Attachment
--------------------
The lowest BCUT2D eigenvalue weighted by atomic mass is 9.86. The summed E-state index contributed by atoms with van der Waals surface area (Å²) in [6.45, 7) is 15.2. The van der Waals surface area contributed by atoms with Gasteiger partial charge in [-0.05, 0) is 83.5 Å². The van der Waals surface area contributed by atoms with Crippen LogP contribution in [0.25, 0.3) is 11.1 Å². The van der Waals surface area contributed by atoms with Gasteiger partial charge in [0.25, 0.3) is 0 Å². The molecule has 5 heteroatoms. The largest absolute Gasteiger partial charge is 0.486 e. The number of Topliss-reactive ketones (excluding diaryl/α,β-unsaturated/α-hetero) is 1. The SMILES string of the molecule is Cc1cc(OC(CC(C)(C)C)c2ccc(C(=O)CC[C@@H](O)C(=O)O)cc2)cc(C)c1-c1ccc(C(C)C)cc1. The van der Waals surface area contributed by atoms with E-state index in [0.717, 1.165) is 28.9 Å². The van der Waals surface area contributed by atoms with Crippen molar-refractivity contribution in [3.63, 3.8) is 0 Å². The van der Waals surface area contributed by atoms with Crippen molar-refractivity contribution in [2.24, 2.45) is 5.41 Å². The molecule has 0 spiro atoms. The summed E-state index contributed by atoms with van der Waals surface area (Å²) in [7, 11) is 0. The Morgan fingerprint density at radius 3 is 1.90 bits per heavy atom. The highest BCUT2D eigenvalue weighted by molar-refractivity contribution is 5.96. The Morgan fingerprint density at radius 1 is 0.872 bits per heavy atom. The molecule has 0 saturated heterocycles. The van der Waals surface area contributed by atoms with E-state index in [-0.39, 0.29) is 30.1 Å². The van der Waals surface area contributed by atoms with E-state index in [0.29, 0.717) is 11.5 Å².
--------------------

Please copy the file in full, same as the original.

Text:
The lowest BCUT2D eigenvalue weighted by atomic mass is 9.86. The summed E-state index contributed by atoms with van der Waals surface area (Å²) in [6.45, 7) is 15.2. The van der Waals surface area contributed by atoms with Gasteiger partial charge in [-0.05, 0) is 83.5 Å². The van der Waals surface area contributed by atoms with Crippen LogP contribution in [0.25, 0.3) is 11.1 Å². The van der Waals surface area contributed by atoms with Gasteiger partial charge in [0.25, 0.3) is 0 Å². The molecule has 5 heteroatoms. The largest absolute Gasteiger partial charge is 0.486 e. The number of Topliss-reactive ketones (excluding diaryl/α,β-unsaturated/α-hetero) is 1. The SMILES string of the molecule is Cc1cc(OC(CC(C)(C)C)c2ccc(C(=O)CC[C@@H](O)C(=O)O)cc2)cc(C)c1-c1ccc(C(C)C)cc1. The van der Waals surface area contributed by atoms with E-state index in [0.717, 1.165) is 28.9 Å². The van der Waals surface area contributed by atoms with Crippen molar-refractivity contribution in [3.63, 3.8) is 0 Å². The van der Waals surface area contributed by atoms with Crippen molar-refractivity contribution in [2.24, 2.45) is 5.41 Å². The molecule has 0 spiro atoms. The summed E-state index contributed by atoms with van der Waals surface area (Å²) in [7, 11) is 0. The Morgan fingerprint density at radius 3 is 1.90 bits per heavy atom. The highest BCUT2D eigenvalue weighted by molar-refractivity contribution is 5.96. The Morgan fingerprint density at radius 1 is 0.872 bits per heavy atom. The molecule has 0 saturated heterocycles. The van der Waals surface area contributed by atoms with E-state index in [-0.39, 0.29) is 30.1 Å². The van der Waals surface area contributed by atoms with E-state index in [0.29, 0.717) is 11.5 Å².